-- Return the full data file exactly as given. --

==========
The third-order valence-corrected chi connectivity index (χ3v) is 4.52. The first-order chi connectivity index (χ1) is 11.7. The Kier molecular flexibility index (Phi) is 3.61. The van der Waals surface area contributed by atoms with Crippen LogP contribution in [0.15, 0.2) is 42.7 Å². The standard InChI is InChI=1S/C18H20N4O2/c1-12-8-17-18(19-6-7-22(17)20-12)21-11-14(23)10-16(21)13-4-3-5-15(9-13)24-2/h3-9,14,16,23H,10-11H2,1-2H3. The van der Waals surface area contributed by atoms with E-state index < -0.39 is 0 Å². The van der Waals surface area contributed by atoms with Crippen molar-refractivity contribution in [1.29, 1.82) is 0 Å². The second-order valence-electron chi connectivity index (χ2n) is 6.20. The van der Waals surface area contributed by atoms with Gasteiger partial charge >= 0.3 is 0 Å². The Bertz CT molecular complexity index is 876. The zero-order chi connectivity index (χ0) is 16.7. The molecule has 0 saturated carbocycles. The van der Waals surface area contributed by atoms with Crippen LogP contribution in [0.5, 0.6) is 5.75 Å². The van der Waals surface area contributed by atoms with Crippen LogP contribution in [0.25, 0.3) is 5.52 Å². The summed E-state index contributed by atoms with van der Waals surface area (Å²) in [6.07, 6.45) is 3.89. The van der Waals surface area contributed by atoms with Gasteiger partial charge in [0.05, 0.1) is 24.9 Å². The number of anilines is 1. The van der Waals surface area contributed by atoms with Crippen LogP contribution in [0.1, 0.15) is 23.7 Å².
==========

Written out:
The third-order valence-corrected chi connectivity index (χ3v) is 4.52. The first-order chi connectivity index (χ1) is 11.7. The Kier molecular flexibility index (Phi) is 3.61. The van der Waals surface area contributed by atoms with Crippen LogP contribution in [0.15, 0.2) is 42.7 Å². The standard InChI is InChI=1S/C18H20N4O2/c1-12-8-17-18(19-6-7-22(17)20-12)21-11-14(23)10-16(21)13-4-3-5-15(9-13)24-2/h3-9,14,16,23H,10-11H2,1-2H3. The van der Waals surface area contributed by atoms with E-state index < -0.39 is 0 Å². The van der Waals surface area contributed by atoms with Crippen molar-refractivity contribution in [1.29, 1.82) is 0 Å². The second-order valence-electron chi connectivity index (χ2n) is 6.20. The van der Waals surface area contributed by atoms with Gasteiger partial charge >= 0.3 is 0 Å². The Bertz CT molecular complexity index is 876. The zero-order chi connectivity index (χ0) is 16.7. The molecule has 0 saturated carbocycles. The van der Waals surface area contributed by atoms with Crippen LogP contribution in [0.5, 0.6) is 5.75 Å². The van der Waals surface area contributed by atoms with Crippen LogP contribution in [0.25, 0.3) is 5.52 Å². The summed E-state index contributed by atoms with van der Waals surface area (Å²) in [6.07, 6.45) is 3.89. The van der Waals surface area contributed by atoms with Gasteiger partial charge in [0.05, 0.1) is 24.9 Å². The number of anilines is 1. The van der Waals surface area contributed by atoms with Crippen LogP contribution in [0.1, 0.15) is 23.7 Å².